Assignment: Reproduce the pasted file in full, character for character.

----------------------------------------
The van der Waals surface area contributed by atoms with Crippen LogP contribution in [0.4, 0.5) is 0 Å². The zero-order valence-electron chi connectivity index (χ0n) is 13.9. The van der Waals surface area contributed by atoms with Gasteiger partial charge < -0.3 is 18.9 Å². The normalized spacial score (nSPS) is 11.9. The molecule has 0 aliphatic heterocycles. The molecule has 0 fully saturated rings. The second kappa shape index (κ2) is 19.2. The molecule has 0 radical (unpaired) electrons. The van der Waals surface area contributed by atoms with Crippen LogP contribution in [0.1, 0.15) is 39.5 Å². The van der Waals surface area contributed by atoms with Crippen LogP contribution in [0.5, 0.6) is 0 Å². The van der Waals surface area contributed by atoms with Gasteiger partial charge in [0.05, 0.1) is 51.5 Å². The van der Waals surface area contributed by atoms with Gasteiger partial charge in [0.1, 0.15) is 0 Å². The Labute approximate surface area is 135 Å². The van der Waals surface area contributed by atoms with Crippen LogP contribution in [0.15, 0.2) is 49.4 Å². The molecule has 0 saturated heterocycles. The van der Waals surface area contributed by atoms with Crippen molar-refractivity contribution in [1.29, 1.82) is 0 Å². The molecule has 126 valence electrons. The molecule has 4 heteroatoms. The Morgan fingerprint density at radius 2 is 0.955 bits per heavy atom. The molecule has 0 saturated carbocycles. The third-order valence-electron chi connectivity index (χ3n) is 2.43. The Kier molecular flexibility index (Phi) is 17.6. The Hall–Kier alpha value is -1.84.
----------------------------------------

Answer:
The van der Waals surface area contributed by atoms with Crippen LogP contribution in [0.4, 0.5) is 0 Å². The zero-order valence-electron chi connectivity index (χ0n) is 13.9. The van der Waals surface area contributed by atoms with Gasteiger partial charge < -0.3 is 18.9 Å². The normalized spacial score (nSPS) is 11.9. The molecule has 0 aliphatic heterocycles. The molecule has 0 fully saturated rings. The second kappa shape index (κ2) is 19.2. The molecule has 0 radical (unpaired) electrons. The van der Waals surface area contributed by atoms with Crippen LogP contribution in [0.1, 0.15) is 39.5 Å². The van der Waals surface area contributed by atoms with Crippen LogP contribution in [0.5, 0.6) is 0 Å². The van der Waals surface area contributed by atoms with Gasteiger partial charge in [0.05, 0.1) is 51.5 Å². The van der Waals surface area contributed by atoms with Gasteiger partial charge in [0.1, 0.15) is 0 Å². The Labute approximate surface area is 135 Å². The van der Waals surface area contributed by atoms with Crippen LogP contribution in [0.15, 0.2) is 49.4 Å². The molecule has 0 saturated heterocycles. The van der Waals surface area contributed by atoms with Crippen molar-refractivity contribution in [1.29, 1.82) is 0 Å². The molecule has 126 valence electrons. The molecule has 4 heteroatoms. The Morgan fingerprint density at radius 2 is 0.955 bits per heavy atom. The molecule has 0 saturated carbocycles. The third-order valence-electron chi connectivity index (χ3n) is 2.43. The Kier molecular flexibility index (Phi) is 17.6. The Hall–Kier alpha value is -1.84.